Imagine a scenario where an Indian goes to another country as a mere student for an exchange program, on a temporary visa. In that country, the Indian indulges in protests against a purely domestic and sovereign policy decision that the government of that nation has taken. He further derides their law-keeping agencies and compares the establishment to be running on the lines of Nazi Germany. All this, while the student has no stake in that country and no business to interfere in the decisions taken there. What would the authorities of that country do? Cancel his Visa, obviously. Not for his political views, but for he violated the terms and conditions of his visa.
Such a stunt was pulled out by a German student at IIT Madras named Jakob Lindenthal. An exchange student at the Physics Department of IIT-M, Jakob was seen taking an active part in the orchestrated protests against the Citizenship Amendment Act. Pictures of Lindenthal went viral as he was seen standing out from the Indian crowd, carrying catchy posters which read: “1933-1945: WE HAVE BEEN THERE” and “UNIFORMED CRIMINAL=CRIMINAL”. The former was in reference to Nazi Germany, and how India, in his unwanted opinion, is turning into a similar nation. The latter compared policemen to criminals, with the only difference being that policemen had uniforms.
As a result, on Monday, December 23rd, Jakob was asked to leave by the Foreigners Regional Registration Office. Jakob was asked to book his tickets immediately and given time to go to his hostel and collect his belongings. Speaking to India Today, a co-protester of his said: “What we heard is that officials from the immigration department got in touch with him and asked him to leave because as per his visa he wasn’t allowed to take part in political protests.”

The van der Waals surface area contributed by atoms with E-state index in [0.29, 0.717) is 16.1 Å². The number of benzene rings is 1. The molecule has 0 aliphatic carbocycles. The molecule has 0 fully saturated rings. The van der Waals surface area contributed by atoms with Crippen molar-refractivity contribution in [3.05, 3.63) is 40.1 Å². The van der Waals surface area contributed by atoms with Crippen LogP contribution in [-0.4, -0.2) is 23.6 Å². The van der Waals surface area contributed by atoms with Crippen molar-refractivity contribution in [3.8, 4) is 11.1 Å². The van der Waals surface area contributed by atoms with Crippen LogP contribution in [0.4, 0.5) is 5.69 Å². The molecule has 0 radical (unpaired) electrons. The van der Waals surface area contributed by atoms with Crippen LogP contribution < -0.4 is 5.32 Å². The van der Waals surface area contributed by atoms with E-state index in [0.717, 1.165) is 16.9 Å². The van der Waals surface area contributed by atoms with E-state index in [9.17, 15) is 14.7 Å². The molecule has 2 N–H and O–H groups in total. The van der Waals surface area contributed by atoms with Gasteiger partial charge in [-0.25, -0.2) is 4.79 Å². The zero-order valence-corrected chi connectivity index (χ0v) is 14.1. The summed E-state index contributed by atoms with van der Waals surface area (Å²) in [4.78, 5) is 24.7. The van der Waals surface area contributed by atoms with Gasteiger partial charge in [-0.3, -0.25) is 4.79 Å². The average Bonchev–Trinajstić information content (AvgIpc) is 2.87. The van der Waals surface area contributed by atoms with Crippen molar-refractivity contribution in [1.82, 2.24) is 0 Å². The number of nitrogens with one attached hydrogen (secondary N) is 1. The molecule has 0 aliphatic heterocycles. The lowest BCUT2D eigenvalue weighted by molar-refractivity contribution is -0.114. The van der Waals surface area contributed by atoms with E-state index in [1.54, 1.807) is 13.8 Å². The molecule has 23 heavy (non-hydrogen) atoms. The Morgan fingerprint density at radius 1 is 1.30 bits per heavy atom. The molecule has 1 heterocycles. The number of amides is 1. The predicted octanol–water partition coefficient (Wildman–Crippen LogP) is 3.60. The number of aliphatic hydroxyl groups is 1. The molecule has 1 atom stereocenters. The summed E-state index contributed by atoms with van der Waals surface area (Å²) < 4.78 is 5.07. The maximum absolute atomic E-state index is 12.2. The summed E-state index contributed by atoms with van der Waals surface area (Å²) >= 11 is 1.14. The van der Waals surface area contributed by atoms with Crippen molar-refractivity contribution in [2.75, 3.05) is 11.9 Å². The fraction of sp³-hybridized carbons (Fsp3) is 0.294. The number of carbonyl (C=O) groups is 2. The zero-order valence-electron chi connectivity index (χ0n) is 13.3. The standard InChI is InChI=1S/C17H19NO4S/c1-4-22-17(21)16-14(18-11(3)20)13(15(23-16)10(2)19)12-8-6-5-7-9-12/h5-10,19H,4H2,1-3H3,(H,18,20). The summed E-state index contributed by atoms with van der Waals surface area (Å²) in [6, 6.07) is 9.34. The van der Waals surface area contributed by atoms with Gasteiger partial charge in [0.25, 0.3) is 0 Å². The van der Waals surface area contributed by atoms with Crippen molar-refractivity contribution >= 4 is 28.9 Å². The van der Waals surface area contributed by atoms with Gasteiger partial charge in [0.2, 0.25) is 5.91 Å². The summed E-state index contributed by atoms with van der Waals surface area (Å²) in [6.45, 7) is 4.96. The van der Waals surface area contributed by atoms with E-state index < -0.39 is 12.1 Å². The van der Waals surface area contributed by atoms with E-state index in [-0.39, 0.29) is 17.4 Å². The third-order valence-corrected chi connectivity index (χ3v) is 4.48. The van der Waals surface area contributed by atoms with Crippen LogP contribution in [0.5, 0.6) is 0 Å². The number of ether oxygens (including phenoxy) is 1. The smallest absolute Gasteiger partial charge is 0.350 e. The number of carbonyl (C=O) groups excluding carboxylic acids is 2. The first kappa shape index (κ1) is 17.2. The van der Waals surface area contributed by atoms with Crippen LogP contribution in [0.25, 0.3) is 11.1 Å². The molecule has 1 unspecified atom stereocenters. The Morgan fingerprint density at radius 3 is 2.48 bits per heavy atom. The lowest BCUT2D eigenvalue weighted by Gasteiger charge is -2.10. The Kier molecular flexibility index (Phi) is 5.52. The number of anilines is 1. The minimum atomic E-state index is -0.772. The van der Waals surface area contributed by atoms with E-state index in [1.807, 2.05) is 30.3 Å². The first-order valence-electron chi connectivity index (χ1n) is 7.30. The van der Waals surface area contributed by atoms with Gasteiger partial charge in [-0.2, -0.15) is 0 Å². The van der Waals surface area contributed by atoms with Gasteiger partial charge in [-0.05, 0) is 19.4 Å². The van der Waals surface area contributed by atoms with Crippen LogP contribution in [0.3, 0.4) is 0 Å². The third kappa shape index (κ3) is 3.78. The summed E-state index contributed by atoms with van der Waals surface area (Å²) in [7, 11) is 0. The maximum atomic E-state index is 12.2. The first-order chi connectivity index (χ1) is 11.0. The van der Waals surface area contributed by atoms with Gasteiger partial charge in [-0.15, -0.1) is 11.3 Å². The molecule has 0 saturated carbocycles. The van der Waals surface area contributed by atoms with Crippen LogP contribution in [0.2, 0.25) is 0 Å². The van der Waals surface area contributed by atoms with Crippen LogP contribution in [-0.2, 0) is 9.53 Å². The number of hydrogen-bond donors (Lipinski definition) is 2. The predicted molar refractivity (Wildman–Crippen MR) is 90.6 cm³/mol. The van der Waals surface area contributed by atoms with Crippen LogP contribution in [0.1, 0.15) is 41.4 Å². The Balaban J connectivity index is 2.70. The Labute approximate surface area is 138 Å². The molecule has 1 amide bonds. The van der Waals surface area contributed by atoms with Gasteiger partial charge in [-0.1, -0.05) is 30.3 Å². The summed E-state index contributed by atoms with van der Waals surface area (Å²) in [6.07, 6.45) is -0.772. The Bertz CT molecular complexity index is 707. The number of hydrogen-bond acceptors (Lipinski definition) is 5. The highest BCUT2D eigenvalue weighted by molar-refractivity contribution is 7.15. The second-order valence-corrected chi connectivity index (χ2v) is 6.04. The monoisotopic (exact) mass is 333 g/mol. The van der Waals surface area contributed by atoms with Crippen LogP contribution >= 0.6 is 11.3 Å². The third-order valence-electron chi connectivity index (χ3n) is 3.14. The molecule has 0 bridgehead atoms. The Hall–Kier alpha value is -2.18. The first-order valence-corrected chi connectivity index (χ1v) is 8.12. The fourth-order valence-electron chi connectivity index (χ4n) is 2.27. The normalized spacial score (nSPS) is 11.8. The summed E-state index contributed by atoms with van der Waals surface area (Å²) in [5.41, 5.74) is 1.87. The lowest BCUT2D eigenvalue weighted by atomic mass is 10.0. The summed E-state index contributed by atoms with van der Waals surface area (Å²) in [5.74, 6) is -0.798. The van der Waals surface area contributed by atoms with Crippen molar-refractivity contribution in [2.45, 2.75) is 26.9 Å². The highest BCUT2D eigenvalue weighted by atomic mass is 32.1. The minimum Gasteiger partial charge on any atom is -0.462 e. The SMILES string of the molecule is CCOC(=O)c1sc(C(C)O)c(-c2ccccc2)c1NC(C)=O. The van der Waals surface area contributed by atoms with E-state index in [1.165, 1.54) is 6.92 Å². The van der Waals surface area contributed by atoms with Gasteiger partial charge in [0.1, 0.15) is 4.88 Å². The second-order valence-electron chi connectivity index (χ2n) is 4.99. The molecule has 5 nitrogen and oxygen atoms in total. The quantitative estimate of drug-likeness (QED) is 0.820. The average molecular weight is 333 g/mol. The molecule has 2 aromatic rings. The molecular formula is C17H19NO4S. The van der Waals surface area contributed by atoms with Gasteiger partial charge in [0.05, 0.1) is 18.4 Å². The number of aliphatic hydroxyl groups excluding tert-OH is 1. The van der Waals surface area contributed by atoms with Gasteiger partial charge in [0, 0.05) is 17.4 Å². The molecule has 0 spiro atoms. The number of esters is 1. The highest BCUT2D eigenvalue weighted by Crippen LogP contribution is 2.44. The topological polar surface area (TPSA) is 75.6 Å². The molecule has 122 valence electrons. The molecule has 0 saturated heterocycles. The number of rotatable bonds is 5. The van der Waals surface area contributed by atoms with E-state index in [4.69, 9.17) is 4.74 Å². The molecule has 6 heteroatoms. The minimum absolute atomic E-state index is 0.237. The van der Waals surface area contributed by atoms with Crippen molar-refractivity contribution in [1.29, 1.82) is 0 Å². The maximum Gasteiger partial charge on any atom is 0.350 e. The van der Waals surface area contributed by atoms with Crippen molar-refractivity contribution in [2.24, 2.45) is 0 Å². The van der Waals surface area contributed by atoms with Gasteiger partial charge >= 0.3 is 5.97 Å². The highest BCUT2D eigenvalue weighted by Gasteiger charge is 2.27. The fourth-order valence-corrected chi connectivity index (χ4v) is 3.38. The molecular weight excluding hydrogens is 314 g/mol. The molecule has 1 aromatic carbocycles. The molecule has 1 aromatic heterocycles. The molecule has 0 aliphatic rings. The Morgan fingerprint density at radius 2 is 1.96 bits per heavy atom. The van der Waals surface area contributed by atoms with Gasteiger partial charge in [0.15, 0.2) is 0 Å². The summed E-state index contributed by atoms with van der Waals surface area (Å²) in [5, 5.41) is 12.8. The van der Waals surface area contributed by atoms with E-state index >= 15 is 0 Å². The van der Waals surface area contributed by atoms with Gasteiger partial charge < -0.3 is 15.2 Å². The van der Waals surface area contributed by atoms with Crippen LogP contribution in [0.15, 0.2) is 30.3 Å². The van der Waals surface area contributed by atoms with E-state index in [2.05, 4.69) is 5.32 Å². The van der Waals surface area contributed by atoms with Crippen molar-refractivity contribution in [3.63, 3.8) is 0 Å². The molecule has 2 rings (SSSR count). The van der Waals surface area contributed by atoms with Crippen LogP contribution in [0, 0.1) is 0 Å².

It is to be noted that any foreign individual, residing in India on a temporary visa cannot participate in any political activities or protests, especially when the subject is of such domestic nature. A detraction from the same can attract immediate deportation and even an enquiry. A TOI report quoted some officials in the Immigration Department saying the same. That the student has merely been asked to leave the country and has not been forcefully deported or charged in itself speaks volumes as to how lenient the authorities have been.
It must also be mentioned that the student was not sent back due to a particular opinion which he had about the CAA, rather, because he grossly flouted the norms under which he was granted the Indian visa.